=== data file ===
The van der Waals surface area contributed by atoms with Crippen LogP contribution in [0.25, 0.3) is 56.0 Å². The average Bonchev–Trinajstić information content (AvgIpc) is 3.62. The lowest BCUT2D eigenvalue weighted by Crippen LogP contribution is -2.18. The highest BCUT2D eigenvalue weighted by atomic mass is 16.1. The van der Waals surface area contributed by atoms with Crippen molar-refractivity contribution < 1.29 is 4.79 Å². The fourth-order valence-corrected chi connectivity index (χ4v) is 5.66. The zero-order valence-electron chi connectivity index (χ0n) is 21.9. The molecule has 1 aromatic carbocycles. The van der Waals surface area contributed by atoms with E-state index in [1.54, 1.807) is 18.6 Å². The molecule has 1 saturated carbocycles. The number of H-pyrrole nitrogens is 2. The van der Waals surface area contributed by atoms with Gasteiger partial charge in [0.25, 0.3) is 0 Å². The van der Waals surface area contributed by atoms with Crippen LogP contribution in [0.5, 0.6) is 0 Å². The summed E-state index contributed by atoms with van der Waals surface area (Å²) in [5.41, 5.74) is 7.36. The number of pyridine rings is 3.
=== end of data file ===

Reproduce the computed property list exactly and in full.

The van der Waals surface area contributed by atoms with Crippen LogP contribution in [0.25, 0.3) is 56.0 Å². The average Bonchev–Trinajstić information content (AvgIpc) is 3.62. The lowest BCUT2D eigenvalue weighted by Crippen LogP contribution is -2.18. The highest BCUT2D eigenvalue weighted by atomic mass is 16.1. The van der Waals surface area contributed by atoms with Crippen molar-refractivity contribution < 1.29 is 4.79 Å². The fourth-order valence-corrected chi connectivity index (χ4v) is 5.66. The zero-order valence-electron chi connectivity index (χ0n) is 21.9. The molecule has 1 aromatic carbocycles. The van der Waals surface area contributed by atoms with E-state index in [1.54, 1.807) is 18.6 Å². The molecule has 1 saturated carbocycles. The number of H-pyrrole nitrogens is 2. The van der Waals surface area contributed by atoms with Gasteiger partial charge in [0.25, 0.3) is 0 Å². The van der Waals surface area contributed by atoms with Crippen LogP contribution in [0.5, 0.6) is 0 Å². The summed E-state index contributed by atoms with van der Waals surface area (Å²) in [5.41, 5.74) is 7.36. The number of pyridine rings is 3.